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dc.contributor.authorKypri, Kyprosen_NZ
dc.contributor.authorLangley, Johnen_NZ
dc.contributor.authorWhigham, Peter Aen_NZ
dc.contributor.authorWiggers, Johnen_NZ
dc.date.available2011-04-07T03:03:07Z
dc.date.copyright2005-11en_NZ
dc.identifier.citationKypri, K., Langley, J., Whigham, P. A., & Wiggers, J. (2005, November). Geospatial aspects of alcohol-related harm in New Zealand. Presented at the 17th Annual Colloquium of the Spatial Information Research Centre (SIRC 2005: A Spatio-temporal Workshop).en
dc.identifier.urihttp://hdl.handle.net/10523/798
dc.descriptionOnly the abstract was published in the proceedings. There is no full text.en_NZ
dc.description.abstractThe leading cause of mortality in 15-24 year-olds in New Zealand is injury, accounting for three quarters of deaths. Road traffic crashes account for over half of all injury deaths and a third of hospitalisations, and hazardous alcohol consumption is the primary contributor to these events. The public health goal of this project is the prevention of alcohol-related injury. In the past 15 years, NZ has liberalised access to alcohol via changes to the Sale of Liquor Act (1989), changes in land use laws (1991), and the reduction in the minimum purchase age (1999). In the same period, government controls on advertising and promotion of alcohol have been relaxed. By way of illustration, in 1989 NZ had 6000 liquor outlets while in 2004 the figure was 14800. In comparison, with five times NZ’s population, Australia has 12000 outlets. There is compelling evidence that environmental variables (physical, social, and legislative) are powerful determinants of drinking behaviour. Drinking occurs within the context of local authority policies, business practices, and law enforcement. Many of these have a spatial dimension (e.g. liquor outlet density) and casual observation suggests that there is considerable variation in the levels of these variables across NZ. For example: 1. Demography: the age, gender, and ethnic mix of communities. 2. Geography: factors such as proximity to licensed premises, density of liquor outlets, transport patterns, housing density; 3. Commercial activity: the intensity of competition among liquor outlets reflected in advertising and promotion of alcohol; 4. Local politics: the local authority stance on alcohol, reflected in policy statements and bylaws (e.g., liquor bans); 5. Institutional factors: institutional policies, availability and promotion of alcohol on tertiary education campuses, traditions, civic events relevant to alcohol, availability and quality of support services; 6. Law enforcement: the extent to which the intoxication provisions of the Sale of Liquor Act are enforced by police and licensing authorities in the community. 7. Healthcare: the availability and quality of screening, brief intervention, and treatment Services. The aims of this project are (1) to develop measures for formally characterising these potential influences; and (2) to examine the relations between policy-relevant (i.e. modifiable) spatial elements and drinking behaviour. As a starting point IPRU, in collaboration with SIRC, are seeking to determine the most appropriate way to determine the nature of relationships which exist between distribution of alcohol outlets and alcohol-related harm.en_NZ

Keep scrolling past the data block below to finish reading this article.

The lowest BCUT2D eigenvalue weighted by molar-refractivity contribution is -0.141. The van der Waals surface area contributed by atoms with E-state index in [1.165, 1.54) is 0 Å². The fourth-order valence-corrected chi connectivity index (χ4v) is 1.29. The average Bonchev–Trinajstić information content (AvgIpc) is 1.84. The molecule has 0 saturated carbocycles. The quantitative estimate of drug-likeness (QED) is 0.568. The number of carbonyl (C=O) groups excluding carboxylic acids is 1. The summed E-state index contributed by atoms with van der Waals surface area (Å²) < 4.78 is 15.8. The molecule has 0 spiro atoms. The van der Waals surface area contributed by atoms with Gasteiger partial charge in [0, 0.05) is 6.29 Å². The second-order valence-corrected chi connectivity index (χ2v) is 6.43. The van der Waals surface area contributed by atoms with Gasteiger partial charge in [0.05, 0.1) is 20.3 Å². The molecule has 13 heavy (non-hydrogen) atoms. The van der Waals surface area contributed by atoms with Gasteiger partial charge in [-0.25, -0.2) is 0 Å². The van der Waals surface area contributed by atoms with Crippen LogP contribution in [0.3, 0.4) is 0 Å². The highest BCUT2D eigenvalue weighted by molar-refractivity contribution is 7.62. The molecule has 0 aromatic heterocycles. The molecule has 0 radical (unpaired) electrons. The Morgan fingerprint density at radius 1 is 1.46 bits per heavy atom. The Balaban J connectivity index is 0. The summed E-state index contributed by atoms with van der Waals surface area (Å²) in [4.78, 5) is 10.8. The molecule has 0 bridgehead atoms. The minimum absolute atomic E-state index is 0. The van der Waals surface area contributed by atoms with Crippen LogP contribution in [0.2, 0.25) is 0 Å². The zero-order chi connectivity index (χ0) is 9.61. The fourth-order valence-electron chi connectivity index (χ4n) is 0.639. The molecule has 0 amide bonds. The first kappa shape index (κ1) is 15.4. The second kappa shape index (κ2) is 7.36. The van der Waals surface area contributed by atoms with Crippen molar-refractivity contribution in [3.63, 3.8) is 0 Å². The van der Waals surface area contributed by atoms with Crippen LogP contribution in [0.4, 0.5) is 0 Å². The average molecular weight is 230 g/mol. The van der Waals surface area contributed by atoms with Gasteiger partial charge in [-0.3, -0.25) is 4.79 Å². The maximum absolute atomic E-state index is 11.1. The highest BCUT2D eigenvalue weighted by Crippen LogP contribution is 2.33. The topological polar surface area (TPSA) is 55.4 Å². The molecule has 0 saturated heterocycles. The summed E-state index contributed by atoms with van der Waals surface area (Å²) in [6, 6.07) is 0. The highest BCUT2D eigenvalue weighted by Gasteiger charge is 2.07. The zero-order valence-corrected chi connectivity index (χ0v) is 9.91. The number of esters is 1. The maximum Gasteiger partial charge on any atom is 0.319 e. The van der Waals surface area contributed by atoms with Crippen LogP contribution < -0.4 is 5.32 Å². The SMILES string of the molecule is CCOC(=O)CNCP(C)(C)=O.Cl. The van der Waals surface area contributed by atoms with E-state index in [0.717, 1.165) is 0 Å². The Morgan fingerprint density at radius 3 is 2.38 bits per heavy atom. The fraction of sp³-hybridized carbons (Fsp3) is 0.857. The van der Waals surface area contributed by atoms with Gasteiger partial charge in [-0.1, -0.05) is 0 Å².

dc.format.mimetypeapplication/pdf
dc.relation.urihttp://www.business.otago.ac.nz/SIRC05/conferences/2005/20_kypri.pdfen_NZ
dc.subjectpublic healthen_NZ
dc.subjectGISen_NZ
dc.subjectalcohol-related harmen_NZ
dc.subject.lcshQA76 Computer softwareen_NZ
dc.titleGeospatial aspects of alcohol-related harm in New Zealanden_NZ
dc.typeConference or Workshop Item (Oral presentation)en_NZ
dc.description.versionPublisheden_NZ
otago.date.accession2006-08-15en_NZ
otago.relation.pages149en_NZ
otago.openaccessOpen
dc.identifier.eprints360en_NZ
dc.description.refereedNon Peer Revieweden_NZ
otago.school.eprintsSpatial Information Research Centreen_NZ
otago.school.eprintsInjury Prevention Research Uniten_NZ
otago.school.eprintsInformation Scienceen_NZ
otago.school.eprintsPreventive & Social Medicineen_NZ
otago.event.dates24-25 November 2005en_NZ
otago.event.placeDunedin, New Zealanden_NZ
otago.event.typeconferenceen_NZ
otago.event.title17th Annual Colloquium of the Spatial Information Research Centre (SIRC 2005: A Spatio-temporal Workshop)en_NZ
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